Helping Aussies say ‘no’ to excess salt

Nutrition experts at IPAN are working on ways to reduce salt consumption and improve population health. Take a look at their current research findings for Salt Awareness Week.

Eating too much salt is a serious risk to health. It’s linked to high blood pressure, heart attack, stroke and cancer – which are among the most common causes of death and disease in Australia.

Salt in our diet comes from processed foods, salt added during cooking or at table, and to a lesser extent, naturally salt-containing foods.

As part of a World Health Organization understanding, Australia has agreed to reduce its intake of salt by 30 per cent by 2025.

IPAN researchers Dr Kristy Bolton, Senior Lecturer in Nutrition Sciences, and Dr Carley Grimes, Senior Lecturer in Population Nutrition, are working with the Victorian Government to evaluate a state-wide initiative to reduce Victorians’ salt intake over four years.

Their recent research found that Victorians consume an average of 8.9 grams of salt a day, well over the recommended amount of 5 grams or less a day.

When they delved into the source of all the excess salt, they found multiple culprits.

Dr Bolton said their examination of food sources contributing to salt consumption had provided a catalyst for a multi-faceted approach to salt reduction.

“At the production level, our findings call for the reformulation of products to reduce salt content. But we must also look at changing behaviour – ways of reducing consumption of discretionary and ultra-processed products and encouraging higher consumption of healthier, fresh, minimally processed foods,” she said.

“We need salt reduction action to happen in supermarkets, restaurants, cafes and takeaway settings.”

As part of their work on the salt reduction initiative, Drs Grimes and Bolton also led an evaluation of Victorian adults’ knowledge, attitudes and behaviours relating to salt following the first half (22 months) of a consumer awareness campaign targeting parents.

The consumer awareness campaign consisted of advertisements across a range of formats with messages such as ‘Don’t Trust Your Taste Buds’, ‘Unpack the Salt’ and ‘Unpack Your Lunch’.

While the researchers found limited changes in knowledge, behaviours and attitudes, parents reported positive changes regarding their children after 22 months which aligned with the messages of the campaign.

“A greater proportion of parents believed limiting salt in their child’s diet was important and a lower proportion reported their children’s discretionary use of salt,” Dr Bolton said.

She said the findings highlighted that salt reduction consumer awareness campaigns may need to be intensified in order to reach the salt reduction targets.

Examining links between salt, sugar-sweetened beverages, and measures of overweight/obesity

Dr Carley Grimes recently led a review exploring whether a high salt intake is related to indicators of overweight and obesity.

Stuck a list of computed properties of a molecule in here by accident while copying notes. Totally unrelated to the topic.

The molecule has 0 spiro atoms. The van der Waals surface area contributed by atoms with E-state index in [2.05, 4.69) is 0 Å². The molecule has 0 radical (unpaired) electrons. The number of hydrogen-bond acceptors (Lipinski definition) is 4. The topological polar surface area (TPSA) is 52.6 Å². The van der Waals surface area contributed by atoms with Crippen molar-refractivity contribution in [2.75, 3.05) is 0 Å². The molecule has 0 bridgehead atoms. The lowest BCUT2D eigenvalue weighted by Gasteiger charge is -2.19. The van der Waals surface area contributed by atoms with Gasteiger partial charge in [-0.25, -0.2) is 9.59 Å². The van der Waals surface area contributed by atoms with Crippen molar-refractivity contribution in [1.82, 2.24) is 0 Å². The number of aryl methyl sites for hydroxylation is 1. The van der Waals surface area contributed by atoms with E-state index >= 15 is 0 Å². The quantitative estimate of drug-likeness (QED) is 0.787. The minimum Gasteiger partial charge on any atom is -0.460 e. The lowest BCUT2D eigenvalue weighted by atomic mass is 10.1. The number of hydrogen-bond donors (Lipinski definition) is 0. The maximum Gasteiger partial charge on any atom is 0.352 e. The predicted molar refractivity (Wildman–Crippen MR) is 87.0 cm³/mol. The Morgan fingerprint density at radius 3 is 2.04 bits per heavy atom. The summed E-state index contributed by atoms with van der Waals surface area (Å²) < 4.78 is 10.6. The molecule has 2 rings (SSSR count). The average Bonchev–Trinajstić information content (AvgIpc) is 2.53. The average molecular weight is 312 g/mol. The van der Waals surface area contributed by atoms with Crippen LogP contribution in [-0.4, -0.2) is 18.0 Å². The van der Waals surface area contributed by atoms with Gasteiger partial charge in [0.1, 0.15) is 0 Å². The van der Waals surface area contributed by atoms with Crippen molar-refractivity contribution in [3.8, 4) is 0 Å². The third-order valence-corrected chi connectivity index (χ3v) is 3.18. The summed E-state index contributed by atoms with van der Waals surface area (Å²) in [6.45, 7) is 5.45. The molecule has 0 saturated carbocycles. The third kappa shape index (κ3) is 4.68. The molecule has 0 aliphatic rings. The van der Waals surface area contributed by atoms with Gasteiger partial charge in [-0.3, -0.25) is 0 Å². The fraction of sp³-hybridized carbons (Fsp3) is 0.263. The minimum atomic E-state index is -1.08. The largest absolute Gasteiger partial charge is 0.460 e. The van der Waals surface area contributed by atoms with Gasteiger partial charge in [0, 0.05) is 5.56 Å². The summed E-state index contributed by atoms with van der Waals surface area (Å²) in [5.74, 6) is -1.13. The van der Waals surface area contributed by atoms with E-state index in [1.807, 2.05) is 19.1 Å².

Her analysis in cross sectional studies found a positive association between salt intake and overweight/obesity measures in adults and children, even after adjusting for energy intake.

High-salt diets have previously been linked to consumption of sugar-sweetened beverages. Dr Grimes also found that children with high salt diets were more likely to consume sugar-sweetened beverages.

Dr Grimes said more research was needed to further clarify the relationships and between high salt intake and sugar-sweetened beverages, and their impact on overweight/obesity indicators.

Does a person’s perception of salt impact on their dietary intake?

What if it were possible to assess a person’s taste for salt as a quick and simple way to identify people with a high salt intake?

Dr Sze Yen Tan, Senior Lecturer in Nutrition Sciences, recently led a systematic review posing this question.

In an examination of 20 studies, Dr Tan looked at adults’ sensitivity to salt taste, perceptions of food saltiness, and salt taste hedonic ratings (a person’s liking and preference for salty flavours).

He found that how sensitive a person is to salt taste – the ability to detect and recognise salt at very low levels – does not predict salt intake.

Neither was perceived saltiness. Dr Tan said this could be because not all high-salt foods taste ‘salty’, such as breads and cereals; and also saltiness is only pleasant up to a certain level.

However, he found that a person’s liking and preference for salty tastes is a better predictor for a high-salt diet.

“Salt taste, if perceived as pleasant and liked, will drive the selection and intake of salty foods,” Dr Tan explained.  

“A simple tool that assesses salt taste liking and preference may be useful to identify people who consume high levels of salt in a clinical setting, which could help inform strategies to help those people reduce their salt intake.”


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